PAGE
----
I have taken the unusual step of handing over this week’s post to a guest blogger, Professor Tokolodo Dangerleybeets, an Orang Utan from the Wehea Forest, in north-east Kalimantan, Indonesian Borneo, who is an expert in humans and their cultural practices.
Here in the Forest we have two kinds of human: the Treecutters and the Watchers. The former we don’t like, because taking away our trees is like what it is for a human to have a bunch of Gorillas smash up their home, pull up their crops and leave a turd on the doorstep for good measure. They also do other bad stuff, like sending the animals to the Everlasting Forest in the sky, with the added indignity of putting our heads on a wall to look at. Only recently we lost fellow Orang Utan, Uncle Oblong Bod as well as Brother Leopard, who had holes made in them by the human, magic fire sticks used by these insimian meat munchers,
There are two types of the Watchers: the Born Here and the Far Aways. The Born Here call themselves the Dayaks and have been here nearly as long as we have. We like them because they protect our bit of the Forest from the Treecutters, but our bit is not very large and the Big Power From Faraway has given a much bigger bit of the Forest around us to the Treecutters. We tend to stay in our bit of the Forest as we don’t like having holes made in us. The Far Aways are strange creatures and we are only just beginning to understand their bizarre habits. They come from a place nearly as distant as the Everlasting Forest in the sky but it’s not very nice as they cut down all the trees a long time ago and replaced it with something called concrete, which isn’t very good to eat and doesn’t do anything useful, unlike our trees. As well as having no trees they keep all the animals prisoners, except for the little cousins of our Brother Leopards, who they obey unquestioningly and give too much food to, so become too fat to catch their own meals. Far Aways venerate them by sharing images of them with their friends, pretending to do Human things.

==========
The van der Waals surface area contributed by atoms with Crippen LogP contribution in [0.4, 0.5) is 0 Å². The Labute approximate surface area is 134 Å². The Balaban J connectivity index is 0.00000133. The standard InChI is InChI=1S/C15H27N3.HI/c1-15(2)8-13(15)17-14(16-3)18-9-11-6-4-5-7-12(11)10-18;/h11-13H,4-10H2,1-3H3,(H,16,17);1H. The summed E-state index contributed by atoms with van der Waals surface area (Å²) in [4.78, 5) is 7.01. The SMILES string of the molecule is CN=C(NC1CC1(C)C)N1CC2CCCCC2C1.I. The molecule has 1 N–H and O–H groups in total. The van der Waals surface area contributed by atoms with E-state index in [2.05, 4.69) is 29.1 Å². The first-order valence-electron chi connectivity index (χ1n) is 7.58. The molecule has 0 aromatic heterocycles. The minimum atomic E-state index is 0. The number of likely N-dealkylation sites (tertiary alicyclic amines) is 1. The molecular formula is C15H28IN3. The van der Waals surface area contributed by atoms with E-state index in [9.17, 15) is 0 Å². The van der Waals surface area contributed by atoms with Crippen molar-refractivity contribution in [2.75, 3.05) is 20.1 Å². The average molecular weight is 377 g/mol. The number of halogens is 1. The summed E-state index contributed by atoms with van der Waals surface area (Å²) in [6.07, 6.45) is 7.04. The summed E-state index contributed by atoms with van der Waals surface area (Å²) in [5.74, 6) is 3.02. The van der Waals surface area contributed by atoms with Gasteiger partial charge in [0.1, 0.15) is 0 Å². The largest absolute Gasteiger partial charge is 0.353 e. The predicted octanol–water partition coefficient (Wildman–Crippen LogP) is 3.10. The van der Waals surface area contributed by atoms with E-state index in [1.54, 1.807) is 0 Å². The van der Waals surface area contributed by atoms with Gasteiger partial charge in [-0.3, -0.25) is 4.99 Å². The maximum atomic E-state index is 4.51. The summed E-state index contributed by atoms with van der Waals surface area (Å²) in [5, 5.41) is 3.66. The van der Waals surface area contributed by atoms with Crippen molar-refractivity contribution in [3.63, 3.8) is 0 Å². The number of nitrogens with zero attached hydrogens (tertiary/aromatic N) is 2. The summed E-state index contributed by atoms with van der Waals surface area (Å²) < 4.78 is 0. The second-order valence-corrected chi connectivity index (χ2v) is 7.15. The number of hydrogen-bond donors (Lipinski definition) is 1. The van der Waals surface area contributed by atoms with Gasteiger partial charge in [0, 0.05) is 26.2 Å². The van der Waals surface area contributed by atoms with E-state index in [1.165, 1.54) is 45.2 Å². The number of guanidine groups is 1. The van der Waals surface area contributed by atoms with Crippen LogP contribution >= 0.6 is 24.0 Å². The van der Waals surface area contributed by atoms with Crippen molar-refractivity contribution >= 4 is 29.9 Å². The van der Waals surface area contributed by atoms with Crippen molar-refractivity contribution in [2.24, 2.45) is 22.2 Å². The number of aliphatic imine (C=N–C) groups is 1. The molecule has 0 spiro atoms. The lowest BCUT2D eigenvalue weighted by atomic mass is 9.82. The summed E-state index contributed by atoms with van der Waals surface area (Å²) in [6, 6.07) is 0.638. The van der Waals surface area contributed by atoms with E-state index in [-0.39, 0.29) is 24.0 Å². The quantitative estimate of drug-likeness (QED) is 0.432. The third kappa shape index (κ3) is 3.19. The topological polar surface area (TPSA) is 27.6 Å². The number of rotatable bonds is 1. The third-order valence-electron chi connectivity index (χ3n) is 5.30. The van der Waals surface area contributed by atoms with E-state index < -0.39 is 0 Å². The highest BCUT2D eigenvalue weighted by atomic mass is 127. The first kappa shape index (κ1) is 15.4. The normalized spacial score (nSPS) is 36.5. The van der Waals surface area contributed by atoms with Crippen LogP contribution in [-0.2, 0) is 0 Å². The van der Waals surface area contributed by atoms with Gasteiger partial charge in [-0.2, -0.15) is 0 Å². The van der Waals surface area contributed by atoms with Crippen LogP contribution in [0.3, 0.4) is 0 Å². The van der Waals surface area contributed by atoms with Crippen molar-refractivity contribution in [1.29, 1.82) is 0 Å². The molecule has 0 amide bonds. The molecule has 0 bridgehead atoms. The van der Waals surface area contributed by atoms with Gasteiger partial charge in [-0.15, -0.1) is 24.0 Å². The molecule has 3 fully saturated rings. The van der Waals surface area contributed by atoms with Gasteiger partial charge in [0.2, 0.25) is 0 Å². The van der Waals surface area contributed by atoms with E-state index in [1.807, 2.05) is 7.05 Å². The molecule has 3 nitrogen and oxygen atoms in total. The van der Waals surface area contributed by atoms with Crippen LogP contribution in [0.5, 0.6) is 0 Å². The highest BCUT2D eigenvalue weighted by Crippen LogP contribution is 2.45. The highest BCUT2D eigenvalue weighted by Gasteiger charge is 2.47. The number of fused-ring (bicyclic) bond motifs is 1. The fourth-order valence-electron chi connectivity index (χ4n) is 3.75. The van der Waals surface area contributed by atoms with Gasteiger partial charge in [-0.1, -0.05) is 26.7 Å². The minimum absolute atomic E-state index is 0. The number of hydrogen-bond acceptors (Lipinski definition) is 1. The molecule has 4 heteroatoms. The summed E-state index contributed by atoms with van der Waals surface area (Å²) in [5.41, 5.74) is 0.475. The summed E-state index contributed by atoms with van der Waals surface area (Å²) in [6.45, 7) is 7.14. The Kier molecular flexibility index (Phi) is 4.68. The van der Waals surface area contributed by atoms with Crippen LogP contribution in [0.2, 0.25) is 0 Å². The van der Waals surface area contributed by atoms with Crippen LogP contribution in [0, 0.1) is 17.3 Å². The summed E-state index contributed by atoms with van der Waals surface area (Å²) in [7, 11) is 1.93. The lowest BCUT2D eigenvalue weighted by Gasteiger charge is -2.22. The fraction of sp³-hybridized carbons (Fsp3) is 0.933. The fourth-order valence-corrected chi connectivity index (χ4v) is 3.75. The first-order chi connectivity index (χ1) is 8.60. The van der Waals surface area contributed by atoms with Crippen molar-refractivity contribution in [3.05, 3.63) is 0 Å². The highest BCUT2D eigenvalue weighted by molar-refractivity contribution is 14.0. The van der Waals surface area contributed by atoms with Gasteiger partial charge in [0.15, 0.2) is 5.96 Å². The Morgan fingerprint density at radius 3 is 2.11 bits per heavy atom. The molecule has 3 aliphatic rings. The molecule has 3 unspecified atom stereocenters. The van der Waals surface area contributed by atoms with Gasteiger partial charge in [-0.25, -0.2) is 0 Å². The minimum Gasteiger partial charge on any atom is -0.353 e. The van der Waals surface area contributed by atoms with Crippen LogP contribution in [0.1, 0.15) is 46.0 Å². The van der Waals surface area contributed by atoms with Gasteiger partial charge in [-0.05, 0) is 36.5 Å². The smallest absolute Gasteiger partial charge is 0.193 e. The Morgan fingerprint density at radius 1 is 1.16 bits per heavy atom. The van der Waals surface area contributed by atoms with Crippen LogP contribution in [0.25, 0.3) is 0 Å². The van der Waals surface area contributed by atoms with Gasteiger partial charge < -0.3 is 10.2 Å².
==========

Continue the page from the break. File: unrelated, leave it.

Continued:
Because they feel guilty about chopping down all the trees and keeping the animals prisoner, they travel a great distance to come and watch us with their picture boxes, so they can take the images back home to make their friends feel even more guilty. Far Away Watchers are quite tribal and prefer to follow each other around and although they say they like the Local Watchers, it is too much hard work to learn the language so feel more comfortable surrounded by other Far Away Watchers. Because of this, they have mostly decided to visit our fellow apes in the neighbouring land of Sabah. We only had about a hundred of the Far Aways visit last year but our friends in Sepilok in Sabah have that many each day, despite the fact that our Forest is much nicer, is bigger than theirs and has fewer leeches, which cause the Far Aways to flap their arms about and make a strange whining noise. Our friends there are forced to eat a lot of bananas though, because humans think it is our favourite food. At Sepilok the Born There Watchers will stay for five minutes to watch us being given bananas, make a lot of noise and use their picture boxes a lot before leaving, while the Faraways are happy to look at us for an hour pretending to like bananas. If we decide to do some swinging in the trees they stay longer, particularly if we bring our babies, which makes them produce a sighing sound, presumably because our babies are well-behaved, unlike their own, which squawk a lot because they always want new toys to replace the ones they got bored of the day before.